The Sun Also Rises (and Hemingway in general)

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The Sun Also Rises (and Hemingway in general)

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Redigerat: maj 3, 2010, 10:57am

I just finished reading "The Sun Also Rises" for an introduction to prose forms class, and it was the most frustrating book I have ever had to slog through. If it hadn't been for the commentary in the course materials I wouldn't have read past page 20 because I couldn't understand what he was trying to communicate in each scene.

The language is so pared down (which is why some people like his work) that I couldn't find the verbal cues which tell you how the characters are reacting to what happening. Hemingway assumes that absolutely everyone thinks just like he does and will interpret his discriptions the same way he does, but not everyone has the same emotional reactions to simliar events. When Jake, Bill, and Cohen are driving through the Basque countryside to go on a fishing trip, the description of the landscape reads like a National Geographic article. It goes on for a page and half before Hemingway finally returns to the characters in the car, and the reader get a sense of how they are reacting. In the meantime, the whole story gets put on hold and by the time Hemingway got back to the point, I had lost the thread of the story.

It was so frustrating trying to understand that book that I almost threw it across the room, and I had never even considered throwing a book before (that's sacrilige in my opinion). Hemingway seems to believe that his readers aren't just book readers but mind readers as well.

maj 3, 2010, 6:41pm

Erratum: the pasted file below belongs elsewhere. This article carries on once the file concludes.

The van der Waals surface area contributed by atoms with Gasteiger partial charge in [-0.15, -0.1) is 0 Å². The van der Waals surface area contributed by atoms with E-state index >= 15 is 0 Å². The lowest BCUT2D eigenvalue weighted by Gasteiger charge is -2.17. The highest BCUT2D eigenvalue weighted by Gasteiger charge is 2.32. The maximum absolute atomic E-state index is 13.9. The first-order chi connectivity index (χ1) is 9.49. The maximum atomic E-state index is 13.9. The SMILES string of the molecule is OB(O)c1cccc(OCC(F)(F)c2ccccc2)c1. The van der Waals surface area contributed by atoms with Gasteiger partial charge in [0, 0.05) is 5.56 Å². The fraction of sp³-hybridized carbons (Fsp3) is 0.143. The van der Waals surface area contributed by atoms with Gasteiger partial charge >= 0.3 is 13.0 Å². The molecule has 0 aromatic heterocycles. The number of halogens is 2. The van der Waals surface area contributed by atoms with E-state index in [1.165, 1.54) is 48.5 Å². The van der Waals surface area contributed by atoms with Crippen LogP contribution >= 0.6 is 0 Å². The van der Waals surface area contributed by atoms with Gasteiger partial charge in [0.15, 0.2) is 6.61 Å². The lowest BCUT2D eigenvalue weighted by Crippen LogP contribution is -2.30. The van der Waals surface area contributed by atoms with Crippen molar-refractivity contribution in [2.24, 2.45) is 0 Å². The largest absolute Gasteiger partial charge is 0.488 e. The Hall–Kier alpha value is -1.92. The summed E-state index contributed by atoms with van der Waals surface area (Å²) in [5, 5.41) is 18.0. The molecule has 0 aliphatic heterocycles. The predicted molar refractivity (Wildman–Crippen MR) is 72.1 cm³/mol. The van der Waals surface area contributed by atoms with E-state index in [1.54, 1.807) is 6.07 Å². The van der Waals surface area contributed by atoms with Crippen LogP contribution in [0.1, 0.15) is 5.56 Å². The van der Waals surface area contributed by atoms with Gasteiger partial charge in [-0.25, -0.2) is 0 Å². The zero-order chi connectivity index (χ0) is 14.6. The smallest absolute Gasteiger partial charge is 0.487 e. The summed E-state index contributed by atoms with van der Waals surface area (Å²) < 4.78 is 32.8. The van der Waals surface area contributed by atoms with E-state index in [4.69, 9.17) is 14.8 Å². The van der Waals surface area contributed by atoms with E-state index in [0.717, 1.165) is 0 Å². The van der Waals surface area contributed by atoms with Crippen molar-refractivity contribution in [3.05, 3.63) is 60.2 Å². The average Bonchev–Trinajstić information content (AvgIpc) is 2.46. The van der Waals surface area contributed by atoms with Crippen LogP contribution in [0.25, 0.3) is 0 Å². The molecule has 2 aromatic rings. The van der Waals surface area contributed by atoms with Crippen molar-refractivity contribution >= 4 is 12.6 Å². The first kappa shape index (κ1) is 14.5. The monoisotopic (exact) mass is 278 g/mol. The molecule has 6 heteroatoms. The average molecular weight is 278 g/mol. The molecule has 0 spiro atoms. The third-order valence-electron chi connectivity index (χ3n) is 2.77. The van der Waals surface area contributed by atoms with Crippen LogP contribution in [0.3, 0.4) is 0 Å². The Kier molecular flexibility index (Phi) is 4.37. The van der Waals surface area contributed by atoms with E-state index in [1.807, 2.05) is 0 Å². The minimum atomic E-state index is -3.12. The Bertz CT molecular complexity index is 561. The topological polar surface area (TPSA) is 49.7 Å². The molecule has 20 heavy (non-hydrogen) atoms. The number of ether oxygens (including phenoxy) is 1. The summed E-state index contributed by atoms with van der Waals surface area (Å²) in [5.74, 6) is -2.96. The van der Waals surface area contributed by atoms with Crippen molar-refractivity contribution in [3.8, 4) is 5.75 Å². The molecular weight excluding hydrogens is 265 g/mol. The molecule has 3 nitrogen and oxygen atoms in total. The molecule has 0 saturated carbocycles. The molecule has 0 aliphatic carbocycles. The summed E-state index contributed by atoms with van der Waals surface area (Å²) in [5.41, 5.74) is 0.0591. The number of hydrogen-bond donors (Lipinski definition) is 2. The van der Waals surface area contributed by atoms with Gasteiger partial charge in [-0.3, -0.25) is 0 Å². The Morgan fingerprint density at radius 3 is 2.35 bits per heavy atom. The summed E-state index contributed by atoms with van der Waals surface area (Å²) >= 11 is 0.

Hemingway is an unacquirable taste. Either you get him or you don't. I haven't bothered with him since I read For Whom the Bell Tolls fifty years ago. Not my style.

maj 28, 2010, 9:11pm

The Sun Also Rises is one of my all-time favorites. I guess sometimes I feel a bit angsty and can relate to poor old impotent Jake!

maj 28, 2010, 9:11pm

Det här meddelandet har tagits bort av dess författare.

maj 31, 2010, 5:40pm

My high school Spanish class back in the mid 70s was trying to raise money to go to Spain. We had a speaker come in who recommended to us that we read The Sun Also Rises because it would tell us everything we needed to know about Spain. It might have told us everything we needed to know about Spain 50 years before, but about the Spain at the end of Franco's regime not much. I liked it anyway. The movie isn't too bad, especially Eddie Albert.

maj 31, 2010, 8:02pm

I prefer to remember the Espana of Lazarillo de Tormes. It's probably about as accurate as Hemingway's view and a heckuva lot more fun to read. Or how about Don Fernando?

jul 10, 2010, 10:33am

And besides, Brett was hot...

jul 10, 2010, 11:48am

When one rereads Hemingway, in later life, you discover that underneth all the macho bullshit, he was a bully, greatly overrated, a bit of a drunk and not nearly as talented as Fitzgerald. One has to understand the thirties, the political climate in Europe, the Spanish Civil War, which probably isn't taught in today's schools. Read Martha Gellhorn, for a really good understand of Papa Hemingway.